I think you're right on the money there. On Bill Gates' AMA at reddit he mentions this, and references this video: http://www.youtube.c.../watch?v=lYpX4l2UeZg
I'm a bit more skeptical there.
I read that as "better life conditions usually mean lower birth rates".
I hate to burst your bubble there... but...
I've seen his full presentation on the topic - it's very good. However, "better life conditions usually mean lower birth rates" doesn't fit with that presentation.
The presentation attempts to show that lower birth rates are associated with lower infant mortality. Nothing more. Ethiopia and the Sudan are still extremely poverty stricken with no real hope on the horizon. They don't have a better quality of life, unless the quality of dirt somehow increases over time or somehow starving today is better than starving yesterday.
Bill should have referenced the longer one as the author explains a lot more in there.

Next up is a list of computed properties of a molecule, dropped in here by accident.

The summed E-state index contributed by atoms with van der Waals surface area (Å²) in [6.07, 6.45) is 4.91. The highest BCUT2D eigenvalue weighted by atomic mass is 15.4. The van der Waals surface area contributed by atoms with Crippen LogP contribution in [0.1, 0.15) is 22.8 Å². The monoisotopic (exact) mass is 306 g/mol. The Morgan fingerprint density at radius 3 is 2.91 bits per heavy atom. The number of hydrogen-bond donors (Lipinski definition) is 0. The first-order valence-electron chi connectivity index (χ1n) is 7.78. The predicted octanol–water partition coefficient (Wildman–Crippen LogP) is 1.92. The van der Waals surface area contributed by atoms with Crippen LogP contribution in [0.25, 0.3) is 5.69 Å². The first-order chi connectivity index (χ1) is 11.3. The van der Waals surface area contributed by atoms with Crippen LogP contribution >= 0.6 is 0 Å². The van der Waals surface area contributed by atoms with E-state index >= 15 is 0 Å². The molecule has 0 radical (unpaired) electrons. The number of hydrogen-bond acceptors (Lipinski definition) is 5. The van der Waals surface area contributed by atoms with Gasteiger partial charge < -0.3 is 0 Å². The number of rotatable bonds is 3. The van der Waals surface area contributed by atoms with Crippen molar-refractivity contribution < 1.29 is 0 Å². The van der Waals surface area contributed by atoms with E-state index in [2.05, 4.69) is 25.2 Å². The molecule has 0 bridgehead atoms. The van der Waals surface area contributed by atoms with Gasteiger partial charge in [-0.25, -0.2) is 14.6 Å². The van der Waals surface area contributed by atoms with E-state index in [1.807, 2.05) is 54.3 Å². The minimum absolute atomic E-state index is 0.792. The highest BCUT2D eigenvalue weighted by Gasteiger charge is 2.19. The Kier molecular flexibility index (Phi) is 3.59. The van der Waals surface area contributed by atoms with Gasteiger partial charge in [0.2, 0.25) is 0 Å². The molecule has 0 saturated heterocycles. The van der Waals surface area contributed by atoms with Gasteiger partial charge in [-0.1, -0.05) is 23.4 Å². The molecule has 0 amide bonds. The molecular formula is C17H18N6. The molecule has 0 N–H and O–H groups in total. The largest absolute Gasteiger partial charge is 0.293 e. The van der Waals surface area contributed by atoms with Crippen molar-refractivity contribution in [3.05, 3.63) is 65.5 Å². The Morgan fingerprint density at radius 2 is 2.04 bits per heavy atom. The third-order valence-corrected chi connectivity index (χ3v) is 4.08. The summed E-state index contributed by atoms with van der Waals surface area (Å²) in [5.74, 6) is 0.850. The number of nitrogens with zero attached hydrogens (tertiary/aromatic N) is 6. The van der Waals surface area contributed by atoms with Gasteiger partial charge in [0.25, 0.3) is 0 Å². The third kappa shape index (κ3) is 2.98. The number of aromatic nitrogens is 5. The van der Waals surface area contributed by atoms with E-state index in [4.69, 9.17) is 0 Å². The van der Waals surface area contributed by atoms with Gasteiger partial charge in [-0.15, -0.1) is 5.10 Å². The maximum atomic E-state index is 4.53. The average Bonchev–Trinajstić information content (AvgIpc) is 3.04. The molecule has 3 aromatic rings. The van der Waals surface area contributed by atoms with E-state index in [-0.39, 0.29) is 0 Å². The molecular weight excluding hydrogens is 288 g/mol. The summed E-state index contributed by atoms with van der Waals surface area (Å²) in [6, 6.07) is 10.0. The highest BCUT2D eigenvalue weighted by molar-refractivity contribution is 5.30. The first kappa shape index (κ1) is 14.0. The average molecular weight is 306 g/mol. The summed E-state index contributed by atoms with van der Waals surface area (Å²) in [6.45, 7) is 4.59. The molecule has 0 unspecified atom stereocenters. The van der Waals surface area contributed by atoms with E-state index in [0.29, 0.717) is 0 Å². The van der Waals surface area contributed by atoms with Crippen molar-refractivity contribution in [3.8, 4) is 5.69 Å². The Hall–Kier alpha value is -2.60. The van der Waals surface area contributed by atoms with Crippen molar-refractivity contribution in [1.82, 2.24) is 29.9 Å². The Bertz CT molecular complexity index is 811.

However, birth rate being linked to infant mortality is not the same as quality of life linked to birth rate. That's simply jumping to a conclusion with no evidence.
If that relation (birth rate :: quality of life) were true, China would have the highest quality of life on the planet. Only 1 child after all... Actually, that's not true. There are other countries with lower birth rates that still suck. Badly.
But the point here is that correlation and causation are NOT the same thing. Trying to pretend they are is dishonest.
Shall we now correlate the number of pirates in the Caribbean with the rise in computing power over time?
Critical thinking is almost completely dead. Makes a great buzz word though.
EDIT: This is the chart I was thinking of before:http://en.wikipedia....iratesVsTemp(en).svg
Absolutely awesome~! Hilarious!